At a factory in Athens, Texas, outside Dallas, a newly-built house — or, more accurately, one half of a house — was about to be rolled off the assembly line. “House rolling,” workers shouted, as a horn blared, warning people to get out of the way.
The Aimee, as the model is called, has three bedrooms and two bathrooms, dark wood floors (or linoleum that looks like wood) and rustic beams on the ceiling. It could be any modern house, split down the middle. Only the whole thing — floors, walls, wiring, plumbing and roof — was put together inside a 166,000 square-foot factory, where it was now headed out the giant doors on a trailer.
The plant is one of 40 operated by Clayton Homes, the largest manufacturer of prefab houses in the country. This year the company, owned by Warren Buffett's Berkshire Hathaway, expects to turn out 50,000 homes, up from about 47,000 last year. That’s about half the industry total. “Right now, we're rolling six floors a day offline, three houses,” said production manager Richard Dannheim. “From start to finish, it's usually about four to five days.” Building a traditional house on-site, he said, takes months.
The quick turnaround is one reason affordable housing advocates are taking a second look at prefab homes, which were long associated with subprime loans and flimsy construction. Another reason is the price. A three-bedroom, two-bath Clayton Home starts at $159,000, plus land costs. A typical factory-built house costs as much as 50 percent less per square foot than a traditional home, said Alanna McCargo, vice president for housing finance policy at the Urban Institute. “The quality and the properties themselves really have improved,” she said. “There’s a lot of opportunities, I think, to look at manufactured housing very differently and for it to get back on the scene in a more meaningful way to help with the affordable housing crisis.”
It’s also an opportunity to cash in. After a long slump, industry sales have been growing the past several years. According to U.S. Census data, shipments have increased from a low of around 50,000 houses in 2009, to nearly 97,000 in 2018.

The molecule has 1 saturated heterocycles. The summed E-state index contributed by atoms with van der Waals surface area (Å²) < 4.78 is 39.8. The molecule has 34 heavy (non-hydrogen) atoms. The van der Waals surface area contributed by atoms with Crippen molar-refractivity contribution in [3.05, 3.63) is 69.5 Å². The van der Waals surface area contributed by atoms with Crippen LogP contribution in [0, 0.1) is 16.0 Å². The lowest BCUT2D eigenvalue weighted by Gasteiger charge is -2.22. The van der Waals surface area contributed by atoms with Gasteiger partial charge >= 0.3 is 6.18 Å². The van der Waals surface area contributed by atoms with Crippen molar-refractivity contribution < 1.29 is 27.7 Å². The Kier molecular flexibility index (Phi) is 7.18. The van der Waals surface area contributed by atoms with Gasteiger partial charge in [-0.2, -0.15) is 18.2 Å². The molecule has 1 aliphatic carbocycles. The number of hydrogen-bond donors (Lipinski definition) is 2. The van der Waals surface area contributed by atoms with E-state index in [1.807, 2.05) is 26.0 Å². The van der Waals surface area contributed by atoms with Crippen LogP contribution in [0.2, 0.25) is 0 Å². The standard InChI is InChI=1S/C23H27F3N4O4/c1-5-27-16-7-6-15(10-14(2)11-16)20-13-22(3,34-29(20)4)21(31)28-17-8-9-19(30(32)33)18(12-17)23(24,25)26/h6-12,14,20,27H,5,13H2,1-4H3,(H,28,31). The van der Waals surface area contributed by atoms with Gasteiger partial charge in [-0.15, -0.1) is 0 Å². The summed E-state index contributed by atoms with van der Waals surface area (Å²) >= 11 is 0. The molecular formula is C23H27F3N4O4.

But old reputations are hard to shake, which is why Clayton recently launched a national ad campaign called “Prefabulous.” In a TV commercial, a young woman walks into an empty factory, where a house magically takes shape, with high-end features like a fireplace, state-of-the-art kitchen and freestanding bathtub.
The industry is also getting a boost from a change in how the houses are financed. Historically, factory-built homes have been paid for with “chattel” loans, which often carry higher interest rates. But recently Fannie Mae and Freddie Mac have started funding traditional mortgages for manufactured houses, which could bring costs down for borrowers. “That's a dream come true for this industry and it's going to be a game changer for housing over the next several years, as you're able to get more homes out there below $200,000,” said Kevin Clayton, CEO of Clayton Homes.
From the plant in Athens, the two halves of the Aimee would be wrapped in plastic and trucked down the highway to be “married” on a foundation somewhere. Dannheim pulled up the order on an iPad. Destination: Lufkin, Texas, about 90 miles down the road.
Correction (Feb. 25, 2019): The original web version of this story misstated the number of Clayton Homes factories as well as the number of bedrooms in a $159,000 home. The text has been corrected. The audio version of the story misstated the number of bedrooms. The audio has been corrected.
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